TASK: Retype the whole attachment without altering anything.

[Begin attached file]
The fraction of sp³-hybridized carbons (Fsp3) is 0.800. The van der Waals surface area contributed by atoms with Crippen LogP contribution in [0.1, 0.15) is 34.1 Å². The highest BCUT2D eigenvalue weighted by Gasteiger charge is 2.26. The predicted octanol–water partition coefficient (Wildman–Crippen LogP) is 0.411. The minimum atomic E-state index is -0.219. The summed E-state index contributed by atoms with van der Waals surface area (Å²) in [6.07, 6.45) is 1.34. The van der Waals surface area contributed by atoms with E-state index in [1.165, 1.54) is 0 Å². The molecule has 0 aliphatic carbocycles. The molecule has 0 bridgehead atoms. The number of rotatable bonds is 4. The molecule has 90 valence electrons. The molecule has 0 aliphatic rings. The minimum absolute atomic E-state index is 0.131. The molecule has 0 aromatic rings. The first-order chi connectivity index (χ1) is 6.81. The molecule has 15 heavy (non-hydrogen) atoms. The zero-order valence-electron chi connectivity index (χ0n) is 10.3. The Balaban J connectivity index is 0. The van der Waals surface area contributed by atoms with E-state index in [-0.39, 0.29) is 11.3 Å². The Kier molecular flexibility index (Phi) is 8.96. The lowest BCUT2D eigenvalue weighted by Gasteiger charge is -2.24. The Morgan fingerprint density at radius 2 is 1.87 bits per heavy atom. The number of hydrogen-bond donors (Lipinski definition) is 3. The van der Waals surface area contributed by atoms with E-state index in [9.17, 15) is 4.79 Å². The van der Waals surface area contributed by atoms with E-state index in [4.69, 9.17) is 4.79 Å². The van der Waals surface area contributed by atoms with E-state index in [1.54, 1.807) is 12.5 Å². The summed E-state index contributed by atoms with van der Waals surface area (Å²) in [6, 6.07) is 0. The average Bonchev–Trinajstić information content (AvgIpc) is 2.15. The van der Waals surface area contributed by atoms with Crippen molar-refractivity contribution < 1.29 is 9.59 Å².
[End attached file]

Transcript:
The fraction of sp³-hybridized carbons (Fsp3) is 0.800. The van der Waals surface area contributed by atoms with Crippen LogP contribution in [0.1, 0.15) is 34.1 Å². The highest BCUT2D eigenvalue weighted by Gasteiger charge is 2.26. The predicted octanol–water partition coefficient (Wildman–Crippen LogP) is 0.411. The minimum atomic E-state index is -0.219. The summed E-state index contributed by atoms with van der Waals surface area (Å²) in [6.07, 6.45) is 1.34. The van der Waals surface area contributed by atoms with E-state index in [1.165, 1.54) is 0 Å². The molecule has 0 aliphatic carbocycles. The molecule has 0 bridgehead atoms. The number of rotatable bonds is 4. The molecule has 90 valence electrons. The molecule has 0 aliphatic rings. The minimum absolute atomic E-state index is 0.131. The molecule has 0 aromatic rings. The first-order chi connectivity index (χ1) is 6.81. The molecule has 15 heavy (non-hydrogen) atoms. The zero-order valence-electron chi connectivity index (χ0n) is 10.3. The Balaban J connectivity index is 0. The van der Waals surface area contributed by atoms with E-state index in [-0.39, 0.29) is 11.3 Å². The Kier molecular flexibility index (Phi) is 8.96. The lowest BCUT2D eigenvalue weighted by Gasteiger charge is -2.24. The Morgan fingerprint density at radius 2 is 1.87 bits per heavy atom. The number of hydrogen-bond donors (Lipinski definition) is 3. The van der Waals surface area contributed by atoms with E-state index in [9.17, 15) is 4.79 Å². The van der Waals surface area contributed by atoms with E-state index in [4.69, 9.17) is 4.79 Å². The van der Waals surface area contributed by atoms with E-state index in [1.54, 1.807) is 12.5 Å². The summed E-state index contributed by atoms with van der Waals surface area (Å²) in [6, 6.07) is 0. The average Bonchev–Trinajstić information content (AvgIpc) is 2.15. The van der Waals surface area contributed by atoms with Crippen molar-refractivity contribution < 1.29 is 9.59 Å².